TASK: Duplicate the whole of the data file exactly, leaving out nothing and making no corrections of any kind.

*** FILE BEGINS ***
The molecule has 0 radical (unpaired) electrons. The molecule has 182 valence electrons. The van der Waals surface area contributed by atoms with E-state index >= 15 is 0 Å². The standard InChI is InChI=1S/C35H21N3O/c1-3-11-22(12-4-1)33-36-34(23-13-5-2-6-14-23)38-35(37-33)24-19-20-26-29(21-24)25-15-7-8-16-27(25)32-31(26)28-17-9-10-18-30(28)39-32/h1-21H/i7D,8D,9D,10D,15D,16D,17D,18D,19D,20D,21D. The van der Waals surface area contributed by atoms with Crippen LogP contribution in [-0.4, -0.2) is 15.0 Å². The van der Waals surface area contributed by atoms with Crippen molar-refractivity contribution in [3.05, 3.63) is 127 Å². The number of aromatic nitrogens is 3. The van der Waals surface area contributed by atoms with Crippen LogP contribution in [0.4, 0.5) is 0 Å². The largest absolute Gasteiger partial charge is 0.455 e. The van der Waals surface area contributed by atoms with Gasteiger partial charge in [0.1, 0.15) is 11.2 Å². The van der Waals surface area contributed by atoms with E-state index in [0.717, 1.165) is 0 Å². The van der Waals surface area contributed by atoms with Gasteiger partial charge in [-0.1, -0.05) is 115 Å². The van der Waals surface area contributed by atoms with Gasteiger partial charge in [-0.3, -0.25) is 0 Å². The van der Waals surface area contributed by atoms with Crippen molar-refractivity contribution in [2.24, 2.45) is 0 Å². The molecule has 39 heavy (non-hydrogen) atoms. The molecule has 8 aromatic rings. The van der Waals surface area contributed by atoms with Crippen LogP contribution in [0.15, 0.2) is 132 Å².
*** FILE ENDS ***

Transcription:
The molecule has 0 radical (unpaired) electrons. The molecule has 182 valence electrons. The van der Waals surface area contributed by atoms with E-state index >= 15 is 0 Å². The standard InChI is InChI=1S/C35H21N3O/c1-3-11-22(12-4-1)33-36-34(23-13-5-2-6-14-23)38-35(37-33)24-19-20-26-29(21-24)25-15-7-8-16-27(25)32-31(26)28-17-9-10-18-30(28)39-32/h1-21H/i7D,8D,9D,10D,15D,16D,17D,18D,19D,20D,21D. The van der Waals surface area contributed by atoms with Crippen LogP contribution in [-0.4, -0.2) is 15.0 Å². The van der Waals surface area contributed by atoms with Crippen molar-refractivity contribution in [3.05, 3.63) is 127 Å². The number of aromatic nitrogens is 3. The van der Waals surface area contributed by atoms with Crippen LogP contribution in [0.4, 0.5) is 0 Å². The largest absolute Gasteiger partial charge is 0.455 e. The van der Waals surface area contributed by atoms with Gasteiger partial charge in [0.1, 0.15) is 11.2 Å². The van der Waals surface area contributed by atoms with E-state index in [0.717, 1.165) is 0 Å². The van der Waals surface area contributed by atoms with Gasteiger partial charge in [-0.1, -0.05) is 115 Å². The van der Waals surface area contributed by atoms with Gasteiger partial charge in [-0.3, -0.25) is 0 Å². The van der Waals surface area contributed by atoms with Crippen molar-refractivity contribution in [2.24, 2.45) is 0 Å². The molecule has 39 heavy (non-hydrogen) atoms. The molecule has 8 aromatic rings. The van der Waals surface area contributed by atoms with Crippen LogP contribution in [0.15, 0.2) is 132 Å².